A Day of Celebration

After decades of work, four New Testament translations are dedicated on the same day

 

By Natalie Holsten

The day was a mix of joyous celebration and solemn ceremony. The sounds of exuberant singing and traditional harp and drums filled the air. Some participants danced, wearing outfits made from the same blue patterned cloth, a Congolese tradition to mark a special occasion.

If there was ever a special occasion to mark, this was it: the Pagabete, Mono, Lobala, and Ngbandi-Ngiri—four people groups in the northwest part of the Democratic Republic of Congo (DRC)—were receiving the New Testament in their heart languages. These four groups combined are almost half a million people.

Sabine Senate Mboyo, a member of the Mono volunteer language committee in the city of Bili, reads a portion of scripture in a church service. Photo by Heather Pubois, Wycliffe Bible Translators.

“Today is a great day for us,” said Rev. Bolobo Obed, coordinator of the Lobala translation, who attended the April 25 dedication in Gemena. “We are very happy that now the New Testament in Lobala is completed. Now the Lobala people have the book in their hands, and we pray that this book will change lives for the glory of God.”

The translations didn’t come easy. More than three decades ago, western missionaries from Wycliffe Bible Translators began working in several tribes that did not yet have the Bible, or even a written language, in their mother tongue.

When missionary Sharon Morgan first traveled to the village of Ngakpo in 1995 to work with the Pagabete people, the journey required travel by truck, dugout canoe, and bicycle. The trip, which took several days, was exhausting.

An MAF pilot, Phil Smith, accompanied Sharon and her coworker on a subsequent trip to the village, to see if an old airstrip there could be used. The pilot instructed the villagers to trim palm tree branches and take down a huge termite mound at one end of the airstrip. After that, pilot Rod Hochstetler did the first flight for the missionaries, and the difference was profound.

MAF pilot Rod Hochstetler straps down a bicycle belonging to a Wycliffe missionary who worked on the Lobala translation in the early 1990s. Photo by David Morgan.

“That was so wonderful, as after that we could go in and out by plane, so rather than taking a couple of days of tiring travel, we could be there in about half an hour,” Sharon recalled. “I remember the first time we flew in that way, and I was expecting to be too tired to do much the first day, needing to recover, but of course, we weren’t tired!”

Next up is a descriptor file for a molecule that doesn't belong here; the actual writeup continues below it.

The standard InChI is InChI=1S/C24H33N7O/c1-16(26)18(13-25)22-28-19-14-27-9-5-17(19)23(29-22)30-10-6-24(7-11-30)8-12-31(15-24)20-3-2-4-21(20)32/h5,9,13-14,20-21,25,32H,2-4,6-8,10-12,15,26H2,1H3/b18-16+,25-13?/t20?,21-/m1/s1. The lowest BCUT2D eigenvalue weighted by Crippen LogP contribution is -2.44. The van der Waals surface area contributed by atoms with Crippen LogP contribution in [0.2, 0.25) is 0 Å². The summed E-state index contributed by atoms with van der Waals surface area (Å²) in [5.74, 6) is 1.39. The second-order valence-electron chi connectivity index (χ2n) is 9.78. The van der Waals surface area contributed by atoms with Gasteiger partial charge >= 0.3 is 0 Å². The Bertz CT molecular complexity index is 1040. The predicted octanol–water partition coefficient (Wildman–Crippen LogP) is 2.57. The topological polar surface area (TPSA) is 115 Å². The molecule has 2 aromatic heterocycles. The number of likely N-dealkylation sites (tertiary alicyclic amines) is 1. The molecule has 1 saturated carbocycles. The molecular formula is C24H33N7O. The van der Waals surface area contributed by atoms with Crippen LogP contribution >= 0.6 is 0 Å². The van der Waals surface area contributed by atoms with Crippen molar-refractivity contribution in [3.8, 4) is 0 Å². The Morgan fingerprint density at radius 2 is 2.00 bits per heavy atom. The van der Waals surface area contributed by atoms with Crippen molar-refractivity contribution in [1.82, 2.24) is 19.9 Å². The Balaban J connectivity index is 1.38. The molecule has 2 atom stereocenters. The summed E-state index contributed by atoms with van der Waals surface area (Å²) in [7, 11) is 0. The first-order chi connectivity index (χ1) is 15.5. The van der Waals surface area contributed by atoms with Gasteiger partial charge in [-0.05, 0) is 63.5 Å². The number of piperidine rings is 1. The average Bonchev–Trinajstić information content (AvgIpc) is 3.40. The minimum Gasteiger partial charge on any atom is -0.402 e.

When war broke out in the DRC in 1996, the missionaries were forced to leave, and it soon became evident that they would not be able to return and continue their work.

The Congolese, determined to see the scriptures in their languages, took over the translation, encouraged and advised by the missionaries from afar. The national translators persisted through many difficulties, including the ongoing disruption of civil war, sickness, and the loss of co-workers. As MAF was able, flights were done to support to the translation work.

Rev. Bolobo Obed, far left, listens as Lobala villagers give feedback on portions of the translated materials in the early stages of the work. Photo by David Morgan.

“MAF has been very useful and at the heart of Bible translation works, and especially the Lobala Translation Project,” Rev. Bolobo shared.

Rev. Bolobo has seen firsthand how hearing God’s word in a heart language can change lives. He recalled one Lobala preacher who had abandoned his faith for many years. “But after hearing the living Word of God preached in Lobala during one of our visits to the Lobala language areas, he repented and came back to God. We prayed for him and he resumed his preaching work as a catechist. This was so touching to the Lobala translation team during our visits.”

Despite the challenges, the work moved forward, and in April of this year, the four New Testament translations were dedicated. MAF staff Rod and Valerie Hochstetler and Dan Carlson, along with several of the missionaries who did the pioneer translation work, were able to fly on MAF into Gemena to join in the celebration.

MAF flew a group of missionaries for the dedication of four New Testament translations. From left to right are SIL missionaries Jessica and Ken Olsen, Galen Johnson, MAF pilot Dan Carlson, MAF staff Valerie Hochstetler, missionary Barb Shragg, and MAF pilot Rod Hochstetler and Wane Maloso behind the wing.

“It was a gift of God to see the thread of Him working in people’s lives over the span of thirty years,” Rod shared. “As pilots we have a bird’s-eye view of God’s creation; being at this dedication was a bird’s-eye view of God at work over time.”

Each translator received a copy of their New Testament translation, and after the service, members of the different language groups were able to purchase New Testaments of their own.

“My hope is that by receiving these New Testaments, people’s lives will be transformed, people will be nourished by the Word,” said Rev. Goma Mabele, director of ACOTBA, the Congolese Bible translation organization that oversaw the translations.

MAF will continue to support efforts in the DRC and other parts of the world to help people have the Bible in their heart languages. Your support and prayers play a part in seeing translations like these come to fruition.

 

This story appeared in the fall 2021 edition of FlightWatch. Read the full issue here:

1 Comment

  • Avatar Bonnie Jones says:

    Praise God for what he has done. Praise God for the faithful workers, both foreign missionaries and nationals. The story touched my heart and was another reason for thanksgiving. I really enjoyed reading the story.

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